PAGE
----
"I think that really is the last thing to talk about in terms of the '03 season and the ring is symbolic of what the team accomplished and that's what we all play for," Belichick said. "It's a prize that you work hard to get so it will be exciting to see it and have it. But at the same time that will be a short window for us to enjoy it and we've got the '04 season upon us."
"What it does is it kind of gives you an opportunity to close the book on it, finish it up, celebrate a great season and then also put that behind you and look forward to a new season, because you have to," linebacker Mike Vrabel said. "Nobody is going to care that we're going to get the rings on Sunday. They are all going to be working."
But as much as the team will use Sunday's presentation to put closure on its 17-2 season, that doesn't mean the players aren't going to enjoy it while they can.
"The feeling is kind of the same," quarterback Tom Brady said in anticipation of putting on his second Super Bowl ring in three years. "I mean it's a great, great feeling. I remember what I felt when I looked at that other ring for the first time. I was just so overjoyed. You look at it and it represents a lot. It represents everything that we put into last year, which was a great year. It's something that all of us will remember and then you look at that ring and that kind of symbolizes being a world champion."
And could that feeling ever get old?
"Never," Brady said with a sly smile. "Trust me, never."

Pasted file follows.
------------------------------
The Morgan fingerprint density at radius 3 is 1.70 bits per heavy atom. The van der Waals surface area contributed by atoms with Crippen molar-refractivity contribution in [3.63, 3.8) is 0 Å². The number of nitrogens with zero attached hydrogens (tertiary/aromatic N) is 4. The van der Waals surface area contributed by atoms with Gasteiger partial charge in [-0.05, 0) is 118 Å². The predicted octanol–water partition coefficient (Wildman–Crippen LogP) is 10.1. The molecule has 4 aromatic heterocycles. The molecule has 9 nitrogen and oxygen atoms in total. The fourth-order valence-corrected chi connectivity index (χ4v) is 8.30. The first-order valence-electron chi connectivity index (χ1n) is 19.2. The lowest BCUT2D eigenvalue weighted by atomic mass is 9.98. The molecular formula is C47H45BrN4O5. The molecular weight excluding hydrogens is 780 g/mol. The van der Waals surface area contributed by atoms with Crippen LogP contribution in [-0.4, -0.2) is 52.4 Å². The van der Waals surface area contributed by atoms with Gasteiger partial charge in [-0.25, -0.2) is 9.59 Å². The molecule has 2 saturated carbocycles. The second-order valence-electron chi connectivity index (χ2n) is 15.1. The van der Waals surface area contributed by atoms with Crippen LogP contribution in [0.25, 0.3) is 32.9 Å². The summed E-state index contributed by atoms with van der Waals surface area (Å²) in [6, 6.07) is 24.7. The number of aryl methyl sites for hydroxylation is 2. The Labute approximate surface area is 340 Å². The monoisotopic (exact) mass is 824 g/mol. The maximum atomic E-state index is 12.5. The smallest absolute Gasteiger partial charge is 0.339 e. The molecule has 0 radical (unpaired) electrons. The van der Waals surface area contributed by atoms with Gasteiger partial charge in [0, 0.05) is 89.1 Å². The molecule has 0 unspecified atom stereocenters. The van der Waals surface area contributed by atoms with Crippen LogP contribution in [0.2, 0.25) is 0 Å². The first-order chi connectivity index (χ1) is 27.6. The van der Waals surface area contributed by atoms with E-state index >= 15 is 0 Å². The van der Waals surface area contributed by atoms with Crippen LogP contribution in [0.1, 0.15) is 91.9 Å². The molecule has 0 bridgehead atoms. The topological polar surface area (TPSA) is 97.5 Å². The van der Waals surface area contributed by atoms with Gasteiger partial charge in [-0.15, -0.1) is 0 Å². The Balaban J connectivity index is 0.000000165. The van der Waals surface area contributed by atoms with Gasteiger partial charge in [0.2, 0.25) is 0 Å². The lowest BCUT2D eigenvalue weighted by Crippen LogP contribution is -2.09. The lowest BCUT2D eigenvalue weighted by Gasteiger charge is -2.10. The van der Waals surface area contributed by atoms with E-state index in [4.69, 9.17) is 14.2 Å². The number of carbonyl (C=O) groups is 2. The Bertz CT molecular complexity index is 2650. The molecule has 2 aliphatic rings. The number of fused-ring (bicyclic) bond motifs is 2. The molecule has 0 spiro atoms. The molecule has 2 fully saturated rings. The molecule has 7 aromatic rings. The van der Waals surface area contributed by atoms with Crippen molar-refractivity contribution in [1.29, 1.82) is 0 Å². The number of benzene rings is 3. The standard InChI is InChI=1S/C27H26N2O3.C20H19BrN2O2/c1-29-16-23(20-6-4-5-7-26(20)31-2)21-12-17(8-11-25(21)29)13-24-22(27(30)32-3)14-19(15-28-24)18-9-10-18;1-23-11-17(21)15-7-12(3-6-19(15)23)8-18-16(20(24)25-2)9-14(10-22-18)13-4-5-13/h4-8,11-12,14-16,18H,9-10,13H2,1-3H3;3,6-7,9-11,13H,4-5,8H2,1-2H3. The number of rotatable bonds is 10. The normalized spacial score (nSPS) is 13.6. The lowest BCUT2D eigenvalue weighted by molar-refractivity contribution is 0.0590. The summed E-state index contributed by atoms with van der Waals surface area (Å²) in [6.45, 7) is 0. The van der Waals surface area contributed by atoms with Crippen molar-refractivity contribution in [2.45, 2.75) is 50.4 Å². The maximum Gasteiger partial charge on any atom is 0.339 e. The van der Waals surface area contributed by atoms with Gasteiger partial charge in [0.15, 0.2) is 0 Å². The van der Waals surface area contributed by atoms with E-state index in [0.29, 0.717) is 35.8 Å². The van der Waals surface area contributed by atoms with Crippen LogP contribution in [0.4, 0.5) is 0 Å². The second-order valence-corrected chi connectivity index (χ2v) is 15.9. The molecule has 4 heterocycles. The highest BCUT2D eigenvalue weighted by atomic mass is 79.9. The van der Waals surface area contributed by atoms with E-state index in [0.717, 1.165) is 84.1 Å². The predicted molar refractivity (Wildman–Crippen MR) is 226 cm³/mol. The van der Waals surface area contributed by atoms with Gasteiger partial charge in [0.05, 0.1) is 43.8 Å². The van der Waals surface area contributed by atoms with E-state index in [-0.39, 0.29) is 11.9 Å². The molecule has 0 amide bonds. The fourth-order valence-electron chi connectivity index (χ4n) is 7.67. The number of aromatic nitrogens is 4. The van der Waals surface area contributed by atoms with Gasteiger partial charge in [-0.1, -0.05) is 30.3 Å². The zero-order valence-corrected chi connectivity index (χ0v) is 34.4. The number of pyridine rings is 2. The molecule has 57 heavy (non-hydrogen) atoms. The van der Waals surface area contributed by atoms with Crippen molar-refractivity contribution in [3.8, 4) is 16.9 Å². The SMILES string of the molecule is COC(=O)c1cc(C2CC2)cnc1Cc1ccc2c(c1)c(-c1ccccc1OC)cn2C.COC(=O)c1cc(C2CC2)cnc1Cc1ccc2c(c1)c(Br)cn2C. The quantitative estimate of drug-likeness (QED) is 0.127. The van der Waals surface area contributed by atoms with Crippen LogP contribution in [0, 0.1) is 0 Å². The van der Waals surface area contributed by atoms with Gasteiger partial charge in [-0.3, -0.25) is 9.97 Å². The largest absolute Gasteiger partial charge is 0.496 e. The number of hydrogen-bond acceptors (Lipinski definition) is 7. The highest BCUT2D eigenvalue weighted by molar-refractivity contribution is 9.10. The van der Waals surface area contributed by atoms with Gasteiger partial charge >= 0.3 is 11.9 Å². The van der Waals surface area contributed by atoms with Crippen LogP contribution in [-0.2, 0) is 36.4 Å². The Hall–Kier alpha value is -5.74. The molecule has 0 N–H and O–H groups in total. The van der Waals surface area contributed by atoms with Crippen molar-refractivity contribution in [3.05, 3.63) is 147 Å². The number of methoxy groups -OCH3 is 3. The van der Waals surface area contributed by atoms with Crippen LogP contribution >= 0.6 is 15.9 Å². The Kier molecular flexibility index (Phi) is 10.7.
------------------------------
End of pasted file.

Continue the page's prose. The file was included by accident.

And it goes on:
The team closed out the three-day mini-camp with a Saturday morning that focused on situational work including a goal line segment and an extended two-minute drill. … Lonie Paxton continued to practice snaps with Josh Miller and Adam Vinatieri, although he did not wear a jersey or participate in any group drills. … Michael Cloud and David Patten continued to wear red, non-contact jerseys, while Patrick Pass returned to his normal white shirt. … Deion Branch did not practice for the second straight day. … Kevin Faulk began practice with his helmet and jersey, but did not take part in the morning workout. … Jarvis Green did not practice for the third straight day as he recovers from a stress fracture in his foot. … Eugene Wilson also sat out for a third day as he recovers from his Super Bowl XXXVIII injury. … Paxton, Branch, Faulk, Cedric Cobbs, Eric Alexander and Wilson all spent the first part of the practice in the adjacent field house working with the strength and conditioning staff. … Rookie tight end Benjamin Watson was once again absent from the practice field. … Robert Kraft took in practice for the third straight day. … As they did at times last season, Dan Klecko and Vrabel worked with the goal line offense at fullback and tight end, respectively. … Rosevelt Colvin continued to wear helmet and pads and participate on a limited basis. … During the goal line segment a group of receivers not involved with the drill worked with wide receivers coach Brian Daboll on end-of-game type improvisational plays. … A staple of last year's training camp at Gillette Stadium, a small flock of geese flew over Saturday's morning session. … Second-year cornerback Asante Samuel showed quick feet and solid running skills in an open field tackling drill, skills that could make the defender a viable option in the return game somewhere down the line. Samuel returned 63 punts (10.7 avg.) and 10 kickoffs in his four years at Central Florida. … Running back Malaefou Mackenzie finished the practice on the sideline with the trainers. … With Brady and Kliff Kingsbury the only two quarterbacks in camp, Patriots director of pro personnel and former Div. III quarterback Nick Caserio helped out throwing passes in group passing drills. … Former Giants tight end Mark Bavaro, a fixture at various Patriots camps over last year, took a more hands on approach working with the tight ends during a positional portion of practice. … During a seven-on-seven, two-minute drill linebackers Tedy Bruschi and Roman Phifer were joined by defensive backs Ty Law, Tyrone Poole, Rodney Harrison, Terrell Buckley and rookie Guss Scott as the first group of defenders. … Brady hooked up with David Givens to beat Law for a touchdown to culminate one drive in the segment. … Daniel Graham caught a touchdown from Brady in a team portion of the two-minute segment. … Rookie free agent Randall Gay broke up a number of Kingsbury's passes in the same drill. … The practice finished with field goal work in which Adam Vinatieri went 8-for-8 on kicks ranging from 30-43 yards.